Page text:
Affordable housing -- for affluent
Calif. council asks: Are six-figure salaries a cry for assistance?
SANTA BARBARA, Calif. -- The scruffy lot with the golden weeds and palms wouldn't rate a second glance if it were in Los Angeles or Bakersfield.
But this is Santa Barbara, a built-out city hemmed in by the Santa Ynez Mountains to the north, the Pacific Ocean to the south, and politics in every possible direction. And this is believed to be Santa Barbara's last vacant lot big enough to hold a housing development.
Though not just any housing development: The City Council is considering whether to use the property to build affordable housing, a condominium complex called Los Portales for families earning up to $160,000 a year.
Now, ``it's hard to get sympathy for people making $160,000 a year if you're down in Texas or something," said Bill Watkins, head of the Economic Forecast Project at the University of California, Santa Barbara. Any household with that kind of money is in the nosebleed section of American earners, and ``most of the country would think, `You're going to subsidize that person's house? You're kidding me.' "
But in this city -- where the median home price is about $1.2 million -- that person needs help. And the Housing Authority of the City of Santa Barbara is about to become the rare public housing agency to assist the well-heeled along with the poor, to build shelter for those whose business cards come in designer leather cases and include such words as ``doctor," ``lawyer," ``director."
``It's getting into a market that we shouldn't be spending much time on but, stunningly, needs it," said Robert G. Pearson, the agency's executive director. ``It's rare for housing authorities to get involved in a project like this. We have our plate full dealing with the poor."
So, what does it mean when a city is down to its last vacant lot and must help build housing for some of the most financially comfortable people in America?
Santa Maria Mayor Larry Lavagnino can't decide which part surprises him more, the last lot or the helping hand. His working-class city is home to a chunk of its ritzy neighbor's displaced workforce, men and women who have been priced out of the rarefied market 75 miles south.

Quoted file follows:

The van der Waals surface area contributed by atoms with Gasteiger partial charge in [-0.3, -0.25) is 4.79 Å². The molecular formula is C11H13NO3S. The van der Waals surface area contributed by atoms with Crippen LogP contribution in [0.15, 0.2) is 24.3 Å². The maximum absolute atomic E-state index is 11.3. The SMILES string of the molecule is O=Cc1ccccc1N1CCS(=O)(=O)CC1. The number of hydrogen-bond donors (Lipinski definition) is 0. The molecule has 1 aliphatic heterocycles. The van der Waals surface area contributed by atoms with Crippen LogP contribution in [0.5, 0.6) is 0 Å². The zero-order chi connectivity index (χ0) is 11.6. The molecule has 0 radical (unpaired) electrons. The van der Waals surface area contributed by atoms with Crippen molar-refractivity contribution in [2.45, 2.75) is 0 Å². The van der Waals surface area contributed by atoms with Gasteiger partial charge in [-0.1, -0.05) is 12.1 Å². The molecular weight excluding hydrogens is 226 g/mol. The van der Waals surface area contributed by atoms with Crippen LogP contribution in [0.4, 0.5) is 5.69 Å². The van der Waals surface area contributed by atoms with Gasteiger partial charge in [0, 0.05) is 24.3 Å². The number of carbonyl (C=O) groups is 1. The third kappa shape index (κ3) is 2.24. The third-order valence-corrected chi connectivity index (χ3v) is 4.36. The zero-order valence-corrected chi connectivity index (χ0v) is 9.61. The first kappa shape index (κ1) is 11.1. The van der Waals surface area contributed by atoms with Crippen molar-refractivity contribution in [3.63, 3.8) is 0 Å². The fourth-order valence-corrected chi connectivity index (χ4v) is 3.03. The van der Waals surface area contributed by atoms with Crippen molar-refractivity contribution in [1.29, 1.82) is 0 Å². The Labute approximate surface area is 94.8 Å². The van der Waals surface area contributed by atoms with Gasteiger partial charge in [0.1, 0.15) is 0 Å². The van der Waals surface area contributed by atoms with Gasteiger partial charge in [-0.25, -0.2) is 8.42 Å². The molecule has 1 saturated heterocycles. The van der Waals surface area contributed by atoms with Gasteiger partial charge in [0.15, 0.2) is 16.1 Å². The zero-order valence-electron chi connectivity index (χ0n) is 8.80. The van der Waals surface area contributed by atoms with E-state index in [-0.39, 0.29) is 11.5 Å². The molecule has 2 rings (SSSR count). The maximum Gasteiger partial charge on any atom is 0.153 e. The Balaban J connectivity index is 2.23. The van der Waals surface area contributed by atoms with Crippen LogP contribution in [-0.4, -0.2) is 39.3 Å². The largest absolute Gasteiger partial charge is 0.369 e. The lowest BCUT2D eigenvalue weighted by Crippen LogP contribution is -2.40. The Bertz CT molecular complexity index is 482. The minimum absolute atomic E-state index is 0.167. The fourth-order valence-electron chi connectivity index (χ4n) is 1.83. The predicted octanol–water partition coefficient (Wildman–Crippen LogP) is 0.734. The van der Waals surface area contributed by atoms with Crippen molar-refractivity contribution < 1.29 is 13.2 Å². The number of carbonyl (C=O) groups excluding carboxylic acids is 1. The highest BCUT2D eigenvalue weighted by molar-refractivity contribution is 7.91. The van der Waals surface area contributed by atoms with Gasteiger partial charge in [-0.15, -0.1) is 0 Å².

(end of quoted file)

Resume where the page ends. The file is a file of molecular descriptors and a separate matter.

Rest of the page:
``I can hear the water swirling" down the drain, he said of Santa Barbara's situation. ``How do you retain or recruit policemen or firemen when the median home price is $1.2 million?"
Actually, Santa Barbara officials view Los Portales as one answer to the conundrum of keeping middle-class families in a rich person's city.
Prospective buyers would probably be ``a cop married to a teacher, a nurse married to a guy who owns a plumbing store," Councilwoman Iya Falcone said during a recent City Council meeting. ``Some of the people who are going to buy the higher-priced units are doctors and lawyers. But lawyers are people, too. . . . I love this project."
Santa Barbara fancies itself America's Riviera, with its wide, white beaches and perfect weather, its rugged mountain backdrop and clear-day views of the Channel Islands, its building codes tended as meticulously as its lawns.
The city is zoned for 40,005 housing units. About 38,000 have been built, and the only housing construction these days is in-fill: a few units here, a few there. Unlike other land-poor cities, Santa Barbara has been loath to tear down large swaths of outdated structures and rebuild, said Paul Shigley, editor of the California Planning & Development Report.
``They think they've got paradise," Shigley said. ``They don't want it to change."
The tallest building here is the eight-story Granada Theatre, built in 1924. It could never be replicated today, in part because the City Charter strictly limits buildings to 60 feet, about four stories. And even four stories is a hard sell.
In fact, residents and the council balked at early plans for the Los Portales complex: 90 condos, four stories, with the first floor containing 8,000 square feet of commercial space and a parking garage smaller than municipal requirements.
The project has been in the works for nearly three years, since the Housing Authority bought the vacant lot. The land originally was a bracero camp, or quarters for migrant workers; then it was used as a lemon processing plant. After a while, a research and development operation moved in and then out. It is zoned for industrial use.
``If you're looking at completely vacant, developable urban land, this is our last big lot," said Paul Casey, the city's community development director. But the council ``would not have rezoned this land for market-rate housing. They were willing to rezone this property for the benefit of affordable housing only."